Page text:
Stories from Kaziba

Again this month we would like to share with you the story of a child you have helped to raise. At the Kaziba Orphanage there are 52 children from the ages of 0-8 who live every day at the orphanage. However, there are also several children who are fostered to families in the community who are supported by the orphanage.

One of these children is now a young man. His name is Murhabaza Kahamagarwa.

Murhabaza was orphaned as a young child. His mother M’namukama passed after the birth of her son and then his father was killed a couple of years later, a victim of the violence that gripped eastern Congo for so long. As a result, Murhabaza has been raised by several different members of the community as foster families.

He is now 16 years old but is very small for his age and has only reached the 6th grade. This is due to several factors but mainly from the illnesses that plagued him as a child which kept him out of school and put him on a much slower growth rate than his peers. However, a smaller stature is not uncommon in the area due to the chronic malnutrition that many children of the DRC suffer from.

Murhabaza is now studying hard, loves school, and wants so badly to make an impact on his community. He wants to be able to continue his studies and become a doctor. He was inspired by the loving care he received as a child and also wants to help the rest of his biological family who have never had the economic means to care for him.

Murhabaza’s story is like so many others in DRC. If you would like to help support children like Murhabaza, please visit our secure donation page HERE and select Kaziba under fund or mail a check to our new PO Box at: P.O. Box 962, Camas, WA 98607.


State of the Congo


The Democratic Republic of Congo is currently experiencing its worst food shortage since its last major armed conflict ended in 2008. According to the United Nations, approximately 7.7 million people are on the verge of starvation right now in DRC which rose 30% since last year. 43% of children living in rural areas right now are experiencing chronic malnutrition, a condition that will affect them for the rest of their lives. To read more about the food crisis go HERE.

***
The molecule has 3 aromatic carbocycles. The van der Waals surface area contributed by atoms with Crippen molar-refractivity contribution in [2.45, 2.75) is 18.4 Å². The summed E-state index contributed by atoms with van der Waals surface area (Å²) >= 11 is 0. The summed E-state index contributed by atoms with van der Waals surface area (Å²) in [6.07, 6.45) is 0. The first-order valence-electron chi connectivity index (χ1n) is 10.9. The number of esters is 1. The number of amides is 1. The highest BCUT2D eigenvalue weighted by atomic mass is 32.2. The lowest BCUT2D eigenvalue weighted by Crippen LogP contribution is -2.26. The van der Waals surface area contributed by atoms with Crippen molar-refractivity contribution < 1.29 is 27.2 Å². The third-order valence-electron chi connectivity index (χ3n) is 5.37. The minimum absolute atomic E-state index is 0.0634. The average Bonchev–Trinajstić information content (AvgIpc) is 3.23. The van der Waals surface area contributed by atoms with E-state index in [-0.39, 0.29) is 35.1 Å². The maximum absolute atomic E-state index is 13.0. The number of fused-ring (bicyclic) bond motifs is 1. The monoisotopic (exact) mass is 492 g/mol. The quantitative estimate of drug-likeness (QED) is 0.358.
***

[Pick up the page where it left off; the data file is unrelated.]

DRC is also still dealing with consistent political turmoil due to the unwillingness of President Kabila to step down now that his final term in office is complete. Hundreds have died as a result of political violence but so far both Salisa Bana and Kaziba have stayed clear of any serious issues. HERE is an interesting opinion piece written earlier this summer about the issues facing the country and President Kabila.


It is important to keep in mind during these times of upheaval that we cannot afford to bury our heads in the sand or throw our hands up in helplessness at the scope of the problem facing us. We have to push forward. We know that these problems can and will be overcome. We have to continue to invest in the youth of DRC to help them create the better world that they deserve. We want to thank each one of you who has helped OFA to do our part to create that better world and ask that you continue to do so as we push forward. Please consider donating on our website or contacting us to find out how you can help.


Congolese Cultural Minute – Papa Wemba


Papa Wemba, known as the King of Rhumba Rock, was the DRC’s and Central Africa’s most famous singer until he passed away recently at the age of 66. He was famous for many things including his flamboyant dress sense, inspiring the movement now known as Sapeurs or Congo Dandies.


He rose to fame in his late twenties and has inspired generations of Congolese and African artists who have popularized Rhumba music (not to be confused with DJ Roomba of Parks and Rec fame) around the world. Papa Wemba also collaborated with American artists like Stevie Wonder and Peter Gabriel.


Check out some of his hits here and spread the word.